“I see a success story this year in our first-year program,” Clover said. “We haven’t had anybody drop. Usually, by this time, we would have had four or five students drop, so we’re excited about how we’re able to retain the students who are coming into this program.”

Clover said more students in the program eventually means more jobs filled in the field.

“Right now, we have 18 to 20 (students) in each class,” he said. “Currently, we’re maybe around 50% (full), so we have a lot of room to grow and fill those classes.”

Ten years ago, Clover said NWTC had three first-year sections. 

Now, there are only two.

“One of the things we’re constantly getting every week is employers emailing and calling us, ‘do you have anybody? We have this opening,’” he said. “(My response is), ‘well, sort of,’ but there are 25 other companies (also asking). If we can get more people in here, get us out into the high schools, start advertising it to them and getting them aware of it – that’s one of the big goals.”

Thanks to the funding from the Gene Haas Foundation, CNC Machining Lab Tech Chase Clover said students receive their toolbox for free. Photo Courtesy of NWTC

Poch said NWTC is competing with the job market boom.

“A lot of businesses are going into the high schools and working with them, which is great – but they’re also bypassing us and some of our training and what goes on here…” he said. “If they need the employees and want to bring them into their facilities and start working, (great), but we still want to be a partner with those businesses to supply the training for their employees.”

The importance of education
Raney said some employers offer on-the-job training, however, stressed the importance of training and education in connection with long-term success.

“When our students have a degree, they’re going to get the best jobs, they’re going to be maintained by their employers, because our employers tell us how much they value our graduates and how prepared they are to go work and what they bring to their local communities,” she said.

Jamie Veeser, owner of Machine Plus, LLC and NWTC alumnus, said he can attest to this.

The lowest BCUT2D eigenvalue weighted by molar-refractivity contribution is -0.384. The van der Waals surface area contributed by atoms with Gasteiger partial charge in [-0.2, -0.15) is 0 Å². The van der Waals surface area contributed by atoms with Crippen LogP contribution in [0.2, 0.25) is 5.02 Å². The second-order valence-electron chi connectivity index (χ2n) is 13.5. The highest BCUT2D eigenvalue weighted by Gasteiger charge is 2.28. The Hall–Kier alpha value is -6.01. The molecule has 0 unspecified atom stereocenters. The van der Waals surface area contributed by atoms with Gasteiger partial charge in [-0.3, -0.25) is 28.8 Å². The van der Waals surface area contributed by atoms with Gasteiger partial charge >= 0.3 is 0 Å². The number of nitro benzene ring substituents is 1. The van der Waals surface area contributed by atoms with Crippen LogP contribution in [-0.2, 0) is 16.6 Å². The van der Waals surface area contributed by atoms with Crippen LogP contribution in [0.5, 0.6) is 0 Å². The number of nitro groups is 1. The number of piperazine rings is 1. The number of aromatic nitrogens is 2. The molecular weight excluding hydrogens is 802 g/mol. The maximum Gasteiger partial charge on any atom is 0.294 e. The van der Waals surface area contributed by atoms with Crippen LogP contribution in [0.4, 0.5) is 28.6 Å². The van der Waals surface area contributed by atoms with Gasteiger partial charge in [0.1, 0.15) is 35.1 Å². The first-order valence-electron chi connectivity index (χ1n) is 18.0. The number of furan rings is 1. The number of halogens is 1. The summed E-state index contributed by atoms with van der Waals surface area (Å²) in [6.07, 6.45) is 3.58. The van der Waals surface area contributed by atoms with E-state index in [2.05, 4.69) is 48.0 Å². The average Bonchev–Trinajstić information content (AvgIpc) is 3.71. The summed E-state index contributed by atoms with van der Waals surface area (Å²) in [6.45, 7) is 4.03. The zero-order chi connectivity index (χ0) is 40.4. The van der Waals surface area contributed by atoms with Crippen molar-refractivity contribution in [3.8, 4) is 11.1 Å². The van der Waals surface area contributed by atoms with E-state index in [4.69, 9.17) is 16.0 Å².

“(NWTC) gives you an out-of-the-box look of what your career should look like,” he said. “We can take in other people and train them the way we want to and make them mirror me or whoever. But it’s great to get somebody else’s opinions (and training) into them so they can problem-solve better. That’s why we try to (encourage) our employees to come to NWTC and learn from them first. It helps strengthen our team.”

Ashley Frank, a student in the manufacturing program at NWTC, said her experience so far has been great.

“When I started talking to student advisors, they (helped) me with what direction I needed to go in,” she said. “They made it simple, which was nice… it’s been an awesome experience and a lot of hands-on (experience). The instructors are great.”

Ashley Frank (left), a student at NWTC, said the donation is helping to expand a program “that is already doing a great job.” Photo Courtesy of NWTC

Frank said she is already seeing the benefits of the donation from the Gene Haas Foundation.

“We got a whole bunch of new equipment,” she said. “Even the first-year students who are coming in behind us, you can see the resources they have, too… We got new tooling this year, so we get to learn about different tools and how that works with other materials and things like that. It’s expanding on a program that’s already doing a great job.”

NWTC offers 34 certificates, technical diplomas, associate degrees and apprenticeships through its manufacturing programs.

Students who graduate with manufacturing degrees from NWTC, Raney said, go on to earn salaries of $45,000 to $70,000.

“This partnership (with the Gene Haas Foundation) also underscores the true impact of career technical education,” she said. “It changes lives, and it strengthens our communities.”

To learn more about the Gene Haas Foundation, visit